In fact, the whole service felt amazingly like what I remembered from First Baptist Church of China. After the opening hymn, came the greeting. Instead of “good morning,” everyone again shook hands and said, “Happy Sabbath.” Then we had another hymn and then the first of three offerings. The first was the standard offering and then came the most adorable event where the smallest of children grabbed small baskets and came around the pews to pick up people’s change and small denomination bills for gifts to the Pathfinder/Adventurer Clubs. Later as we left, came another offering to the youth missionary headed to Panama.

After the first offering, the children stayed at the front to hear the Children’s story, followed by another hymn where we all stood.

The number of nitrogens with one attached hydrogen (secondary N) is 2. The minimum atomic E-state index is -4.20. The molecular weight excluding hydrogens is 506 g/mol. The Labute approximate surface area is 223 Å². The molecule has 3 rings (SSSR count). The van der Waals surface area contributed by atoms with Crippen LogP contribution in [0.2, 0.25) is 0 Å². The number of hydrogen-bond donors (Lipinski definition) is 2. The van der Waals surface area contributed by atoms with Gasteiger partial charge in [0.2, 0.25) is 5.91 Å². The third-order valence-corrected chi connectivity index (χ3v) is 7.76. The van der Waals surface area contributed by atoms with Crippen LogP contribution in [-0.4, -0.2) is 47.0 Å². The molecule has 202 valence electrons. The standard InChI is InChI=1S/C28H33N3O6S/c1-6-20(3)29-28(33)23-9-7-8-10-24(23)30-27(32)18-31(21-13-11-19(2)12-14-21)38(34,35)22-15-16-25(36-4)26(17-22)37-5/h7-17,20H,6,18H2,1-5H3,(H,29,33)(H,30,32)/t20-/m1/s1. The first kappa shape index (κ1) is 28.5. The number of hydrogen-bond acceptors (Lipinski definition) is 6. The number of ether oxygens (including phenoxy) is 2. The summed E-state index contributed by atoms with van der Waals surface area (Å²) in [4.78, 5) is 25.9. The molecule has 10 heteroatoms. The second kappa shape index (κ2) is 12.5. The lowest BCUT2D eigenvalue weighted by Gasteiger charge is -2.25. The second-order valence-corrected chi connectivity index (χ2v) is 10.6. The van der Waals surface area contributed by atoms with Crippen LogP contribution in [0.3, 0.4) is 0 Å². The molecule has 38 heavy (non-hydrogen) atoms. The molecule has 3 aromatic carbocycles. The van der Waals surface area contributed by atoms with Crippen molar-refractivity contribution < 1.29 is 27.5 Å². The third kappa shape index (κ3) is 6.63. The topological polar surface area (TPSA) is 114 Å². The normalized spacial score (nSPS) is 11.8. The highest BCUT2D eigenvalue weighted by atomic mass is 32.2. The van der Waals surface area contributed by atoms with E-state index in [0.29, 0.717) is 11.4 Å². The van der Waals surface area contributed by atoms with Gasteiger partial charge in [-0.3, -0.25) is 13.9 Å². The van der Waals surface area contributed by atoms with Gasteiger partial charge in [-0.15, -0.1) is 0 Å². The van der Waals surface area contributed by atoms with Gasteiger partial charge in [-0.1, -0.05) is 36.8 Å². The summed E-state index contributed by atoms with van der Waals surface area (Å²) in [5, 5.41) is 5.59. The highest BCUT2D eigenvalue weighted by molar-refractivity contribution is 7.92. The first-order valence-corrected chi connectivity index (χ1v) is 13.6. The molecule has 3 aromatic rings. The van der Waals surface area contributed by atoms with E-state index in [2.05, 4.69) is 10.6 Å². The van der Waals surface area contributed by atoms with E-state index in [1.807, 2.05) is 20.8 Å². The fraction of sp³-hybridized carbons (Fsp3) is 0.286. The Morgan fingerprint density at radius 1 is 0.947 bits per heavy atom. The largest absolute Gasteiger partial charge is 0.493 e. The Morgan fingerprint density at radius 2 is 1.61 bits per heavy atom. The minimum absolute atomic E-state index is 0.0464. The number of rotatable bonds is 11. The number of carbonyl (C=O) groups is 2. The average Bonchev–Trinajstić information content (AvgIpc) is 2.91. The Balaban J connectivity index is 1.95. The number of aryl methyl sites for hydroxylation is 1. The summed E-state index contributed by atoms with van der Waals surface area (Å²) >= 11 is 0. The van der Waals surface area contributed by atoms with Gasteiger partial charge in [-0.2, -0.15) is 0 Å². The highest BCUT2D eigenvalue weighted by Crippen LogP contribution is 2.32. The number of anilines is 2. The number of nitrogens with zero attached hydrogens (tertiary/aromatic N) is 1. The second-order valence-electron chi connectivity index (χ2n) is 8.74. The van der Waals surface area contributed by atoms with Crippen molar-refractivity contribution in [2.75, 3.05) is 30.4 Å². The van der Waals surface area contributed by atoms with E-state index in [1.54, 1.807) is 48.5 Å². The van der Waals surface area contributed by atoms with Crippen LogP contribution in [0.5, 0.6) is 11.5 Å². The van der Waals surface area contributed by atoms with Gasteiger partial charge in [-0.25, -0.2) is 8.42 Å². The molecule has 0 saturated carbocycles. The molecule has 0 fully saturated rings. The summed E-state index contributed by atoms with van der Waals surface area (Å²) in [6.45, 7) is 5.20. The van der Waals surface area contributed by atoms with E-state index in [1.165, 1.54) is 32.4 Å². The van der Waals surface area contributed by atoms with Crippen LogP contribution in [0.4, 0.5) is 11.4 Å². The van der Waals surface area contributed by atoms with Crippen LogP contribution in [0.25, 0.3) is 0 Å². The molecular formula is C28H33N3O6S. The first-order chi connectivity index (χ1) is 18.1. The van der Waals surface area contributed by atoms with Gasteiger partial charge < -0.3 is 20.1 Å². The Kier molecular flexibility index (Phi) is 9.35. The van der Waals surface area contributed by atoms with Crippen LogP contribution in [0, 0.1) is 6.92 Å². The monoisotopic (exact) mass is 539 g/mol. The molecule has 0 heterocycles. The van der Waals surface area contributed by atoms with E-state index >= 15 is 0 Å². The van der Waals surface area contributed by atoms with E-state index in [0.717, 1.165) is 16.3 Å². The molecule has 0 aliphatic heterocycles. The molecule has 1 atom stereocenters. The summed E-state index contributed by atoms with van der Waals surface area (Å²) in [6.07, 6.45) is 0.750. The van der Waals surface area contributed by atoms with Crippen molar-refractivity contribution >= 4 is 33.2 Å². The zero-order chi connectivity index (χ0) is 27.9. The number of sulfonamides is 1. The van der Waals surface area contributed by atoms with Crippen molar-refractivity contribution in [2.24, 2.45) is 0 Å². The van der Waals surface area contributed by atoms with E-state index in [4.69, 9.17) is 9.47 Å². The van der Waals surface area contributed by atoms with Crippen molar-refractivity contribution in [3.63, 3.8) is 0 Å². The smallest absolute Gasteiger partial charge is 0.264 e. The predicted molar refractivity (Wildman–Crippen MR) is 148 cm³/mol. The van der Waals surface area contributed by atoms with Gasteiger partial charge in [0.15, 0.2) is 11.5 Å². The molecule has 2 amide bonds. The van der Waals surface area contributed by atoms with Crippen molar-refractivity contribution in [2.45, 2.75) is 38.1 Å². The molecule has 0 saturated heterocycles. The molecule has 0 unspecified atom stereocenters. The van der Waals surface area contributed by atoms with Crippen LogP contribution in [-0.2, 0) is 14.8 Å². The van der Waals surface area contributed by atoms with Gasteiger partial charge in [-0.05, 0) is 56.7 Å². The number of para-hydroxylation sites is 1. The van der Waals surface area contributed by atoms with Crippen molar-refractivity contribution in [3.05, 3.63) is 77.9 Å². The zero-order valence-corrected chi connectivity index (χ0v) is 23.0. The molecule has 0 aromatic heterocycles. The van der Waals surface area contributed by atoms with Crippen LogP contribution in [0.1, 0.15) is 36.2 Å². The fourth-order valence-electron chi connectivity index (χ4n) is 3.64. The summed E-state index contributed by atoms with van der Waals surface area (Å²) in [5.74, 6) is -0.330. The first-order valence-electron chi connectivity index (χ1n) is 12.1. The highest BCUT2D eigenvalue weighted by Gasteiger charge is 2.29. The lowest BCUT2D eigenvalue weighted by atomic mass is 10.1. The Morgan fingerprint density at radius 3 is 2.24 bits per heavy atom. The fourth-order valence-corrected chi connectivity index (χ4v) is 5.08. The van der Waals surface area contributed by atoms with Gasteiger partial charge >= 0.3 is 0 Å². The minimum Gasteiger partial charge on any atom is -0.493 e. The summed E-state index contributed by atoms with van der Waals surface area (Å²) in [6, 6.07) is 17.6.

Then came the scripture reading and an invitation to prayer, which included those who wanted special prayers to come to the front and kneel in a circle with church leaders. The rest of us were instructed to kneel within our pews. I felt comfortable in my seat, so I stayed seated. (After 35 church services, I feel pretty comfortable doing whatever feels right to me at the time.)

Then the pastor, dressed in a three-piece beige suit came to the front of the pulpit, but walked around as he delivered his message about our willingness to let God lead the way. He stated that so often we say to God, “Lord, send me wherever you want me to go, but only to those places I might like to go.” He stressed that when we learn to let God lead our lives, our lives will be blessed beyond measure.

After a final hymn and benediction, we waited while the church leaders walked down the main aisle.